Superintendent Leonard Skuggevik is weighing the chances that his district could see a cut in state aid due to the number of students who opted not to take Common Core standardized English and math tests this spring.
This year’s numbers are close to those of last spring, with 46 percent of eligible students opting out of the English test compared with 47 percent in 2015. There were 42 percent of eligible students who opted out of the math test, compared with 44 percent who didn’t take the test last year.
Legislation introduced by Congressman Lee Zeldin (R-Patchogue) and passed to keep states from penalizing school districts that had a significant number of students opting out didn’t stop the federal government from interceding.
The United States Department of Education recently sent letters to the chiefs of all state education departments warning that at least 95 percent of eligible students must take the tests or there could be consequences.
In the latest letter, the U.S. Department of Education is asking state education department chiefs what action they plan to take against those districts where fewer than 95 percent of students took the tests.
Among the options would be serious consequences such as cutting Title I federal funds — financial assistance to schools with a high percentage of children from low-income families — or cutting all funding coming from state and federal governments. A lesser fear, but still what Mr. Skuggevik regards as a “threat,” is educational agencies keeping a list of districts that don’t hit the 95 percent threshold for possible punitive action in some other way.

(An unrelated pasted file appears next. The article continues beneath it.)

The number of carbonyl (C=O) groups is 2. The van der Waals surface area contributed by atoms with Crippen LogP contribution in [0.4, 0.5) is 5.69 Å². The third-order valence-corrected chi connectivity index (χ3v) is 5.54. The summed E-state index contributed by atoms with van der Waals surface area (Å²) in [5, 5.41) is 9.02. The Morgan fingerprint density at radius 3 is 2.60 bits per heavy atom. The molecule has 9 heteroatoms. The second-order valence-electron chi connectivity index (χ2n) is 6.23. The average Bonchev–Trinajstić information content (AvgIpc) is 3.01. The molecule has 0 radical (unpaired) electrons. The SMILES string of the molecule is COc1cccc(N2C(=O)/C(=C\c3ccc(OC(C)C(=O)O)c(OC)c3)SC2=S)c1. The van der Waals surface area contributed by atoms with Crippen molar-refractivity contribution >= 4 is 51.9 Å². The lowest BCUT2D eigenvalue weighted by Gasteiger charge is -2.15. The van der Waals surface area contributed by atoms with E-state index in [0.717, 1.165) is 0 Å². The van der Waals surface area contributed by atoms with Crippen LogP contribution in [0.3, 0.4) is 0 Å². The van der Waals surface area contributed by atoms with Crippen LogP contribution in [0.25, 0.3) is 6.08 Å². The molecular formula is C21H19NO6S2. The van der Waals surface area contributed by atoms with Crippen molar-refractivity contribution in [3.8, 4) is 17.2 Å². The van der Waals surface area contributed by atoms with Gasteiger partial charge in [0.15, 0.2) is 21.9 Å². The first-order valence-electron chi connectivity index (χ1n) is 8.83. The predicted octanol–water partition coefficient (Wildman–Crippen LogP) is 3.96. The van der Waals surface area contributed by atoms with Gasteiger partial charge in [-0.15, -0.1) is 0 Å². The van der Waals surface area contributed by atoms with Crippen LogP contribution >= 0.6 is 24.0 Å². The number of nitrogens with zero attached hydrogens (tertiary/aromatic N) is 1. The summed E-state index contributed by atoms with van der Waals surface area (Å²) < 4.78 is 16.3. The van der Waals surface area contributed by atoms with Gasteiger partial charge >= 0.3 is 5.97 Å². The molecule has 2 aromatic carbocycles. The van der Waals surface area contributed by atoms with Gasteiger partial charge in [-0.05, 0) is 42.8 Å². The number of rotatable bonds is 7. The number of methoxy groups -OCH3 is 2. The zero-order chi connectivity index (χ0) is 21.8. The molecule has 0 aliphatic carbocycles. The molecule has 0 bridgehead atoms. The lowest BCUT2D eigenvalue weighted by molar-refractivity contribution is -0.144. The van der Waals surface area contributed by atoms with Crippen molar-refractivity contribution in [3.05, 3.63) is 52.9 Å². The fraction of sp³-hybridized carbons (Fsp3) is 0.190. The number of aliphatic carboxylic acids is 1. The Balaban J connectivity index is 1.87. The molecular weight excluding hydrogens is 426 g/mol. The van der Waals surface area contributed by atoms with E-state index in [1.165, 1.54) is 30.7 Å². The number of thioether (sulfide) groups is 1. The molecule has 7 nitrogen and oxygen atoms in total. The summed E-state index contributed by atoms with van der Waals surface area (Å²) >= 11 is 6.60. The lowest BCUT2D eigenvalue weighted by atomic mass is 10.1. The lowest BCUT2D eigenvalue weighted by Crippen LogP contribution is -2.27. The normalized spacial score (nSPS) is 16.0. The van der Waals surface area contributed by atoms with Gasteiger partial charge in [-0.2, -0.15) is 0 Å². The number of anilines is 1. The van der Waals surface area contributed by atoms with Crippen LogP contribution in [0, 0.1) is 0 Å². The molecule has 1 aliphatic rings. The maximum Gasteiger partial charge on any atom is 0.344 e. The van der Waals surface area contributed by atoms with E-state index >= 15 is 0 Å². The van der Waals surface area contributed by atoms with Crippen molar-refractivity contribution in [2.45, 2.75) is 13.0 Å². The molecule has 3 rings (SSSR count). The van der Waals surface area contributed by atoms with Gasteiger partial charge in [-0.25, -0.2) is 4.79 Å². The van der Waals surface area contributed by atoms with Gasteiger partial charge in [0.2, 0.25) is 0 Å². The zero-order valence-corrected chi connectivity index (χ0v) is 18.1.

“No one’s making 95 percent — or very few if any,” Mr. Skuggevik said.
What’s more, it’s not school districts that offered parents the right to allow their children to opt out of the testing, it was the state, the superintendent said.
“They just didn’t think anybody was going to do it,” he said. “But parents are becoming a large part of what is the democratic process and if the government doesn’t listen, they’re going to find a greater growth” in the number of students who don’t take the Common Core tests, he predicted.
Many requests Mr. Skuggevik received from parents asking that their children be allowed to opt out of Common Core tests came on form letters the parents found via the Internet. He hasn’t received much feedback from the parents, but suspects many reasons are behind their decisions.
Some may worry the tests create too much stress for their children. Others don’t want the state to have the results of their children’s tests. Whatever the reason, Mr. Skuggevik said he respects each parent’s right to make the decision.
“We’re getting too clinical with numbers,” Mr. Skuggevik said. “Children aren’t experimental.”
While he said he truly believes in assessments, the amount of standardized testing that goes on today is too extensive.
Teachers and administrators are regularly assessing students’ abilities and progress without an increase in standardized testing, he said. He’s confident his teachers know which students are excelling and which need extra assistance.
This year, districts will see two reports — one linking teacher evaluations to student scores and the other not linking them.
Shelter Island teachers need not be concerned, Mr. Skuggevik said, because last year, all were judged effective or highly effective when the student scores were linked to their own evaluations.
“My teachers know more about these kids than tests will ever tell us,” he added.